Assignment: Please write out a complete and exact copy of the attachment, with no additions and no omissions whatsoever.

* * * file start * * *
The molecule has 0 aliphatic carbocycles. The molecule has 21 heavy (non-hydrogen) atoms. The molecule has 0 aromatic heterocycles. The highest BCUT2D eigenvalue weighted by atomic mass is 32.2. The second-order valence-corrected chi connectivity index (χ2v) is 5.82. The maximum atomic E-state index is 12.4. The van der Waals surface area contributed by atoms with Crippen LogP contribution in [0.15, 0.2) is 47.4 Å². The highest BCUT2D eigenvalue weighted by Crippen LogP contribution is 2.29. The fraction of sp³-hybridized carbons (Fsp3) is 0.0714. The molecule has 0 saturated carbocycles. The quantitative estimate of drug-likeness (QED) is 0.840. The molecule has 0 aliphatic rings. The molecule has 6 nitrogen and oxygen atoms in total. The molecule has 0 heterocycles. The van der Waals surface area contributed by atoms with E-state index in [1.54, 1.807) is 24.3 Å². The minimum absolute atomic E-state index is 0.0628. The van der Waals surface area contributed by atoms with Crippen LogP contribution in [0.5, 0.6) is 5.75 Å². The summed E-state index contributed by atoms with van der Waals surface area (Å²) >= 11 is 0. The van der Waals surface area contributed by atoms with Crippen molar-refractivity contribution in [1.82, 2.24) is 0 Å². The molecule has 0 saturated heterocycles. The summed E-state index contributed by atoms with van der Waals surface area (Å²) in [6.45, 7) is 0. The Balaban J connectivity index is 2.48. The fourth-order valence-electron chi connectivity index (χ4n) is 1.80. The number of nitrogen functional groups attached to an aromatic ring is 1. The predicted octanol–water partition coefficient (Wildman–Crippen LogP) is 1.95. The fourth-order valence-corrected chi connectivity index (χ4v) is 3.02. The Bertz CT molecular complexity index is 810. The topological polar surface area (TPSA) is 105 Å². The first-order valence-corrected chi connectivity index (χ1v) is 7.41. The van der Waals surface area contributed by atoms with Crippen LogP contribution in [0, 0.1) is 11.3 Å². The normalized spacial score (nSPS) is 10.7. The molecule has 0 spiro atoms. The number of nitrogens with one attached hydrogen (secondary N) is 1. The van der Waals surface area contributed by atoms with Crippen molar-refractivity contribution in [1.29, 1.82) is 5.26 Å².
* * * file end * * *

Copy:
The molecule has 0 aliphatic carbocycles. The molecule has 21 heavy (non-hydrogen) atoms. The molecule has 0 aromatic heterocycles. The highest BCUT2D eigenvalue weighted by atomic mass is 32.2. The second-order valence-corrected chi connectivity index (χ2v) is 5.82. The maximum atomic E-state index is 12.4. The van der Waals surface area contributed by atoms with Crippen LogP contribution in [0.15, 0.2) is 47.4 Å². The highest BCUT2D eigenvalue weighted by Crippen LogP contribution is 2.29. The fraction of sp³-hybridized carbons (Fsp3) is 0.0714. The molecule has 0 saturated carbocycles. The quantitative estimate of drug-likeness (QED) is 0.840. The molecule has 0 aliphatic rings. The molecule has 6 nitrogen and oxygen atoms in total. The molecule has 0 heterocycles. The van der Waals surface area contributed by atoms with E-state index in [1.54, 1.807) is 24.3 Å². The minimum absolute atomic E-state index is 0.0628. The van der Waals surface area contributed by atoms with Crippen LogP contribution in [0.5, 0.6) is 5.75 Å². The summed E-state index contributed by atoms with van der Waals surface area (Å²) >= 11 is 0. The van der Waals surface area contributed by atoms with Crippen molar-refractivity contribution in [1.82, 2.24) is 0 Å². The molecule has 0 saturated heterocycles. The summed E-state index contributed by atoms with van der Waals surface area (Å²) in [6.45, 7) is 0. The Balaban J connectivity index is 2.48. The fourth-order valence-electron chi connectivity index (χ4n) is 1.80. The number of nitrogen functional groups attached to an aromatic ring is 1. The predicted octanol–water partition coefficient (Wildman–Crippen LogP) is 1.95. The fourth-order valence-corrected chi connectivity index (χ4v) is 3.02. The Bertz CT molecular complexity index is 810. The topological polar surface area (TPSA) is 105 Å². The first-order valence-corrected chi connectivity index (χ1v) is 7.41. The van der Waals surface area contributed by atoms with Crippen LogP contribution in [0, 0.1) is 11.3 Å². The normalized spacial score (nSPS) is 10.7. The molecule has 0 spiro atoms. The number of nitrogens with one attached hydrogen (secondary N) is 1. The van der Waals surface area contributed by atoms with Crippen molar-refractivity contribution in [1.29, 1.82) is 5.26 Å².